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An interchange station for Singapore's new Circle Line MRT is being dug out beneath two live rail lines. Adrian Greeman reports.

An engineer could get nervous on metro station works in Singapore after last year's Nicoll Highway collapse. But on the new Harbour Front station for the Circle Line they are taking things steadily.

'Safety rather than speed is the first priority, ' says Poh Eng Cheun, senior project manager for client Singapore's Land Transport Authority (LTA).

The job is not one to take lightly.

It is not every day engineers dig away beneath a station and its two live railway lines, while keeping everything running and passengers relatively unaware of the work going on beneath them.

The project will connect the last section of Singapore's new Mass Rapid Transit Line into the fairly substantial metro network the island state has built up. Harbour Front, which opened last year, is the terminus for the North-East Line at the moment, and will be one of the changeover points on the system.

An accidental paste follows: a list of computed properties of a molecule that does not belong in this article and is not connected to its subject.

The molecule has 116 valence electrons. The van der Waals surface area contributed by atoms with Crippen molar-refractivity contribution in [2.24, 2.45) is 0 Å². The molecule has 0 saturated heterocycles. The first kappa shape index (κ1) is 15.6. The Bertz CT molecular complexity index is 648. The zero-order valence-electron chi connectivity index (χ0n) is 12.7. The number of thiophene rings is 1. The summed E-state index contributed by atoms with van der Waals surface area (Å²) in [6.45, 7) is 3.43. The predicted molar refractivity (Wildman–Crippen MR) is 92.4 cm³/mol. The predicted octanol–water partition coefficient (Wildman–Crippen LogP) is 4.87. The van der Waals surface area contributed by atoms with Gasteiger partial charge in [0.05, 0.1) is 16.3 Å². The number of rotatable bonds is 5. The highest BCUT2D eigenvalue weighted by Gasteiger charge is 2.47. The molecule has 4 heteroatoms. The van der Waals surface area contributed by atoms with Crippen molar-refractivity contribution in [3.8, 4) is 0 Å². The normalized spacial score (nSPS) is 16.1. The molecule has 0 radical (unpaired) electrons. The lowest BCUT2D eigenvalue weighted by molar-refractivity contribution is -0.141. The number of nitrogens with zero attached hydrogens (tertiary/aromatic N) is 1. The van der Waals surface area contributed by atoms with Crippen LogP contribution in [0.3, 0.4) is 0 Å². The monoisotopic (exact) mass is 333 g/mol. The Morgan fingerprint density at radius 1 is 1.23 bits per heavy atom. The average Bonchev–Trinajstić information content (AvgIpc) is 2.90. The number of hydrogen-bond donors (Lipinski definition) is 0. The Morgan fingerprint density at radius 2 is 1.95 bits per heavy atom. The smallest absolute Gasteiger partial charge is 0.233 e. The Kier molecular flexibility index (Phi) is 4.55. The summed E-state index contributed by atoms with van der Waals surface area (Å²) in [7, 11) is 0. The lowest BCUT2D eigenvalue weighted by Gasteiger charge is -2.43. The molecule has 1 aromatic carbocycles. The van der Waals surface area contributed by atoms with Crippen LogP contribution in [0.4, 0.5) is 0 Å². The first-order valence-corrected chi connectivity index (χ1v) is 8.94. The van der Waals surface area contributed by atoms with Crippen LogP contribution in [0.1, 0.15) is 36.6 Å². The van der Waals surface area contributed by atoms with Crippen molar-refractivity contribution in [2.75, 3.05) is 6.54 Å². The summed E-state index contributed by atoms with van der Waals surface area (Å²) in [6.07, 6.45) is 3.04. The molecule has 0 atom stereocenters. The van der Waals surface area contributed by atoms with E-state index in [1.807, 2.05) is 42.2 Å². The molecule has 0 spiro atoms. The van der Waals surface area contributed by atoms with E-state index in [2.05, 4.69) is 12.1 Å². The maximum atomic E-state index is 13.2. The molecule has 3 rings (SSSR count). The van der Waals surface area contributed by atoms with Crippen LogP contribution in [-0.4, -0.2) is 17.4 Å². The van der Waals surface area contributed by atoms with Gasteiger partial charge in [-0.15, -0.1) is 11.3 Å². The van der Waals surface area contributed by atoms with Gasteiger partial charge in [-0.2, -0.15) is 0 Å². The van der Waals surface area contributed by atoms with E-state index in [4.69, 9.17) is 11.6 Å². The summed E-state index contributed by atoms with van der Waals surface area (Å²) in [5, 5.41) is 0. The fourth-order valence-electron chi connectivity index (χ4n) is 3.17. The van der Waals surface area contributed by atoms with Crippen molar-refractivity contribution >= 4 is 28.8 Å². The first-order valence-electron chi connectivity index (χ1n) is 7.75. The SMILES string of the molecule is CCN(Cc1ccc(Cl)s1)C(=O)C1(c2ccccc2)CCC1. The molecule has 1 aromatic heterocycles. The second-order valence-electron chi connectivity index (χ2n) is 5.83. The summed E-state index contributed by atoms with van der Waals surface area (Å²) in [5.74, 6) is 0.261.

This requires the station to double in size, extending southwards by 140m, to create a new platform level with space for the new lines and passenger interconnections.

'It means essentially underpinning the station and then mining beneath its concourse - with the majority of the work underground, ' Poh says.

Work is further complicated by the fact that the station will sit beneath a large offi ce and retail development, Vivo City. Construction of the threestorey building has begun and much of the work will depend on the station being in position below.